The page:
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Feels like it’s getting more expensive to live in Denver? Data confirms

  • ​Since shortly after the Great Recession, it’s been relatively simple to recite a lengthy list describing Denver’s strengths and upsides: significant presence of growing, knowledge-based sectors; high employment diversity with diminishing economic volatility; robust in-migration as part of booming population growth. But, an increasingly common refrain is emerging when asking people and businesses, “what worries you about the metro?” More and more, one of the first replies is “the rising cost of living.” 
  • Put simply, it’s becoming increasingly expensive to live in the Mile High City. It’s certainly pricier than the U.S. average, and it falls within the nation’s 20 most expensive metros in which to live. Looking at Consumer Price Index data, the price for “all items” climbed 3.1 percent from the first half of 2016 to the middle of this year. This was the largest annual increase since 2011, and it was mainly driven by a rebound in energy and housing costs.​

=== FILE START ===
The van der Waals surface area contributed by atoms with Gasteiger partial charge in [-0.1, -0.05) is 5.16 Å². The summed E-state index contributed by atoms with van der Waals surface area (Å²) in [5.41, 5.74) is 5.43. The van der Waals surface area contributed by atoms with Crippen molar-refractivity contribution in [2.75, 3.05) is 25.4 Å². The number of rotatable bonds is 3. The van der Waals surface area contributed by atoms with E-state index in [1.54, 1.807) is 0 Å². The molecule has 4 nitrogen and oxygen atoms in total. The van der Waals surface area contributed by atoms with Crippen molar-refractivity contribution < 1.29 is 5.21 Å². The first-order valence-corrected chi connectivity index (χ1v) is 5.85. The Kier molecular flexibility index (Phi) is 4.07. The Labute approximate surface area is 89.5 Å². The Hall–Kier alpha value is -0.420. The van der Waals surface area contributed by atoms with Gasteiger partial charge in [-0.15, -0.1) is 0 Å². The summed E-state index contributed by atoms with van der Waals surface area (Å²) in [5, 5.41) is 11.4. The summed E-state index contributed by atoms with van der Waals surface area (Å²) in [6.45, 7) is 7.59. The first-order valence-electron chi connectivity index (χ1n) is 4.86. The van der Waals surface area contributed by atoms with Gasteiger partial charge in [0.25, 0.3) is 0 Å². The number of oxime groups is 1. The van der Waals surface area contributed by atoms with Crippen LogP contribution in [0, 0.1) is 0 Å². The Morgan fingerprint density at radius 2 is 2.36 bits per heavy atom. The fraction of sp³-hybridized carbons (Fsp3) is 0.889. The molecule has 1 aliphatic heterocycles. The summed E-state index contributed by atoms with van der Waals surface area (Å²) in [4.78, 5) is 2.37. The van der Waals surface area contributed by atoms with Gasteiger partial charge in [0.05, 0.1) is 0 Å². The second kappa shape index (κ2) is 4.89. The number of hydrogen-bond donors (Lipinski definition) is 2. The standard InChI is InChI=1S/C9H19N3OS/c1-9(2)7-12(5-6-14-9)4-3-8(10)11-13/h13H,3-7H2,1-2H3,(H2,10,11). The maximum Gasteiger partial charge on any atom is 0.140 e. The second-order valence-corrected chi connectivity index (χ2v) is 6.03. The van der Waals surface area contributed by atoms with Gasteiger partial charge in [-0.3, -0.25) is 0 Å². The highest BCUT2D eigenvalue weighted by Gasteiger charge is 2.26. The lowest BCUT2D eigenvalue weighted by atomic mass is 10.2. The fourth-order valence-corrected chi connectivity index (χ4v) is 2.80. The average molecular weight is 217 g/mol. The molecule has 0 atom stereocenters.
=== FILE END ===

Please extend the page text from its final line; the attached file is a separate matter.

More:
• The chart above shows the change in pricing for select goods and services throughout the past decade. Note the steep climb in housing (no surprise), and keep in mind what’s not shown above: medical care—the price of which has leaped 14.0 percent these past five years.
  • In-place residents, businesses, folks considering a move to Denver . . . everyone’s paying keen attention to the rate of price growth and inflation here. While we’re still measurably less expensive than our coastal counterparts, the warning bells are already sounding.​

Source: JLL Research, U.S. Bureau of Labor Statistics​

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